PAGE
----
During Walt’s absence, and since his return, our group has experienced quite a range of albergues and people along the Camino. The night he slipped ahead of us, the rest of us got to go to a vespers service done in Gregorian chant by the Benedictine monks of Rabanal del Camino. I stayed up for compline as well and had the privilege of reading the scripture (in English!) for the night, Rev. 22:4-5. All of it was very Christ-centered, which was a welcome relief for our Protestant sensibilities from the focus on Mary so prevalent in Spain’s Catholic churches. The day after we stayed in a donativo with our most eccentric hospitalero yet. He gave about four toasts during the dinner and was very particular about how dinner should be cooked and cleaned up afterward. It was a comfortable night’s stay, but our host was a bit odd.
The next day we reunited with Walt and walked to the city of Ponferrada, the last, old, decent-sized city until Santiago. Since I had only walked through it the last two times, I was (for once) excited to do something touristy and see the impressive castle that dominates the medieval quarter of the city. Afterwards we prepared and shared a salad with a new friend we met the night before and got to discuss with her life – religious, political, and “hipster” – in Barcelona. A great day.
Two days ago we hiked to Villafranca del Bierzo, a nice town at the base of the mountains that divide the regions of Castilla y Leon and Galicia. We stayed in the albergue where I stayed the previous two times and enjoyed the rustic but charming facilities of the family-run Ave Fenix. Their communal-style supper was top-notch and extremely filling, and we got to meet some other Americans who started walking the Camino very recently in Ponferrada. (Lest any of you judge the “late starters,” Piotr would point you to Matthew 20:1-16.) I reflected the next morning as I struggled to pull myself together that it’s odd I keep returning to that albergue because I’ve actually never gotten a good night’s sleep there. The first time it was incredibly cold and I couldn’t find a blanket, the next time I slept in the exact same bunk as before and ended up right above a snorer whose decibel level rivaled a semi accelerating down the highway, and this time the loft Piotr and Wyatt and I shared was boiling hot and full of biting insects. Nevertheless, it was an enjoyable stay and chances are I’ll forget about this last experience too and stay there again. (Here’s the collected evidence so you can all help dissuade me on Camino #4: the first time, the second time.)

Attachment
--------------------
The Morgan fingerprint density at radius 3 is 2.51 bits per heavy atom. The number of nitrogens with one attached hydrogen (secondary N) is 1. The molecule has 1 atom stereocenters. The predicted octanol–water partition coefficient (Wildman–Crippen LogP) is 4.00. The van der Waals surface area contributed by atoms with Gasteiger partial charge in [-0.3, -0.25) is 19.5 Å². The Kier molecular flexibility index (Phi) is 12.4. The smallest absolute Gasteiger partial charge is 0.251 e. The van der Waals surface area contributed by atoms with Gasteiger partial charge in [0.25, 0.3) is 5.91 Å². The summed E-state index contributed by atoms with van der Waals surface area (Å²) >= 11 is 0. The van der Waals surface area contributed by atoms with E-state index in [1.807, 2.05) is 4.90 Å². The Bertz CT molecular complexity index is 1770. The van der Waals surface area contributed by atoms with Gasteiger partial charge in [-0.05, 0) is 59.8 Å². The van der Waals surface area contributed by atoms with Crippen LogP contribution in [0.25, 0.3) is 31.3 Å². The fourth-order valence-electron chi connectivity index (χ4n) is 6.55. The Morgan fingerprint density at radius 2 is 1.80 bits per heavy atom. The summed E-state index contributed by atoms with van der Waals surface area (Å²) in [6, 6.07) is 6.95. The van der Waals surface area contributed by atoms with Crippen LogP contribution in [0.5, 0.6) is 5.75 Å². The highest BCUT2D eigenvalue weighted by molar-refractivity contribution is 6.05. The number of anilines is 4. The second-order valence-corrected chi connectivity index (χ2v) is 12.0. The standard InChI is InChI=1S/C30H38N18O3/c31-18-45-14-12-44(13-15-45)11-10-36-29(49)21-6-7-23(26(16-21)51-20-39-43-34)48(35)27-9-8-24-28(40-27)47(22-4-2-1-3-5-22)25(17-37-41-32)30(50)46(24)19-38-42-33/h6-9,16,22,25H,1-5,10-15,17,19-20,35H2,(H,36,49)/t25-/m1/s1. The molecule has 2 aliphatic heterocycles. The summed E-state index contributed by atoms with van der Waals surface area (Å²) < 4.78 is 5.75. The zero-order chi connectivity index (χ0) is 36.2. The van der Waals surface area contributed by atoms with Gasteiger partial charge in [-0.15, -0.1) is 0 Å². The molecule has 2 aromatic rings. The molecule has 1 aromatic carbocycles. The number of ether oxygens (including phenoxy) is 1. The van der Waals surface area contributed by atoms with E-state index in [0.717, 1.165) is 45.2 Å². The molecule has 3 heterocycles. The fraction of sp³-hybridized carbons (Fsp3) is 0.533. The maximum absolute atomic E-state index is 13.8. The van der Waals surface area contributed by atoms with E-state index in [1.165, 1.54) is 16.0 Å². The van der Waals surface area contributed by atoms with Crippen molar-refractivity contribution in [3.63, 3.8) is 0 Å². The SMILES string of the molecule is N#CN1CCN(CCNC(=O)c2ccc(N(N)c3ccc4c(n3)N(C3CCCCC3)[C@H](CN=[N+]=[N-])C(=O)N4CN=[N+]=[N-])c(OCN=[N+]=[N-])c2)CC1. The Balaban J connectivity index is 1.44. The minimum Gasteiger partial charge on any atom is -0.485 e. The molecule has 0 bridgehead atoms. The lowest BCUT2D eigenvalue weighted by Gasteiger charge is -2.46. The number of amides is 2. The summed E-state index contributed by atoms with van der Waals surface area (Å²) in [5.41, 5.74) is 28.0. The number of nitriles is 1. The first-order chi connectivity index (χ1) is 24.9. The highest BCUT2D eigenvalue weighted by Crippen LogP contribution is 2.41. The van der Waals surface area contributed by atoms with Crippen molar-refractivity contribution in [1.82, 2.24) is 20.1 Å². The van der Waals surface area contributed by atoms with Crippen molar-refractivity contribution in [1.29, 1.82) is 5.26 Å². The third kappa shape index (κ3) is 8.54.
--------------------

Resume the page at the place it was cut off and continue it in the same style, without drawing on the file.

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Caleb got a better picture with it, but at the Ave Fenix they have what appears to be a small domesticated bear.